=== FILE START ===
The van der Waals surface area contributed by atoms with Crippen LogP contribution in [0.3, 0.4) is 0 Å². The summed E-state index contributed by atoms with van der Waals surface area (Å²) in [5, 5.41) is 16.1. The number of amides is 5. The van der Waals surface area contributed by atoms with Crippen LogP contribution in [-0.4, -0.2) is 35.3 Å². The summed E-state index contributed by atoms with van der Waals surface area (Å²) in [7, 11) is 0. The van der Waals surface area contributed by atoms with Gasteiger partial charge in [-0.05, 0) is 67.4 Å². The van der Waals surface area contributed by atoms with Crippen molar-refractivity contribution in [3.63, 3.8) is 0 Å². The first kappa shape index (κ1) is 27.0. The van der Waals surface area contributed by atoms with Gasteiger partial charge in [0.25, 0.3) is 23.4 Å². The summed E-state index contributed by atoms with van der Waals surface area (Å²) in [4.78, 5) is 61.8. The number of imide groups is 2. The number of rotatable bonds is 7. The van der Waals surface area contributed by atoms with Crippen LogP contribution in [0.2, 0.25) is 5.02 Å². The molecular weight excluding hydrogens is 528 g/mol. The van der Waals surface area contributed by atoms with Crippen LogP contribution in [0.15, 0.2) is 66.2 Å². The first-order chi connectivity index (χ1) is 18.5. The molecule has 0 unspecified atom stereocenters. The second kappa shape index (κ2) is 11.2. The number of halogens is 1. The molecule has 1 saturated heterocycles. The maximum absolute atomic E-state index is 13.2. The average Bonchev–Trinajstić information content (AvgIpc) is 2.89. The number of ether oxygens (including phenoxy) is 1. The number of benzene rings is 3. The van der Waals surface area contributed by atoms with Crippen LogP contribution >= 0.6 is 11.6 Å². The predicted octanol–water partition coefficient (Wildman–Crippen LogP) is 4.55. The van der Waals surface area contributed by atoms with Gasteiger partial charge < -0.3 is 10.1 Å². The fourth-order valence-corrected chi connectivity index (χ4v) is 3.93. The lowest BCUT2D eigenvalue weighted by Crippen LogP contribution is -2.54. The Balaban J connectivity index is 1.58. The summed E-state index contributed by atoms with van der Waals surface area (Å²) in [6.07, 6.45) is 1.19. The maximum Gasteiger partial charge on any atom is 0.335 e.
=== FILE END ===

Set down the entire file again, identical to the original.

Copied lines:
The van der Waals surface area contributed by atoms with Crippen LogP contribution in [0.3, 0.4) is 0 Å². The summed E-state index contributed by atoms with van der Waals surface area (Å²) in [5, 5.41) is 16.1. The number of amides is 5. The van der Waals surface area contributed by atoms with Crippen LogP contribution in [-0.4, -0.2) is 35.3 Å². The summed E-state index contributed by atoms with van der Waals surface area (Å²) in [7, 11) is 0. The van der Waals surface area contributed by atoms with Gasteiger partial charge in [-0.05, 0) is 67.4 Å². The van der Waals surface area contributed by atoms with Crippen molar-refractivity contribution in [3.63, 3.8) is 0 Å². The first kappa shape index (κ1) is 27.0. The van der Waals surface area contributed by atoms with Gasteiger partial charge in [0.25, 0.3) is 23.4 Å². The summed E-state index contributed by atoms with van der Waals surface area (Å²) in [4.78, 5) is 61.8. The number of imide groups is 2. The number of rotatable bonds is 7. The van der Waals surface area contributed by atoms with Crippen LogP contribution in [0.2, 0.25) is 5.02 Å². The molecular weight excluding hydrogens is 528 g/mol. The van der Waals surface area contributed by atoms with Crippen LogP contribution in [0.15, 0.2) is 66.2 Å². The first-order chi connectivity index (χ1) is 18.5. The molecule has 0 unspecified atom stereocenters. The second kappa shape index (κ2) is 11.2. The number of halogens is 1. The molecule has 1 saturated heterocycles. The maximum absolute atomic E-state index is 13.2. The average Bonchev–Trinajstić information content (AvgIpc) is 2.89. The number of ether oxygens (including phenoxy) is 1. The number of benzene rings is 3. The van der Waals surface area contributed by atoms with Crippen LogP contribution >= 0.6 is 11.6 Å². The predicted octanol–water partition coefficient (Wildman–Crippen LogP) is 4.55. The van der Waals surface area contributed by atoms with Gasteiger partial charge < -0.3 is 10.1 Å². The fourth-order valence-corrected chi connectivity index (χ4v) is 3.93. The lowest BCUT2D eigenvalue weighted by Crippen LogP contribution is -2.54. The Balaban J connectivity index is 1.58. The summed E-state index contributed by atoms with van der Waals surface area (Å²) in [6.07, 6.45) is 1.19. The maximum Gasteiger partial charge on any atom is 0.335 e.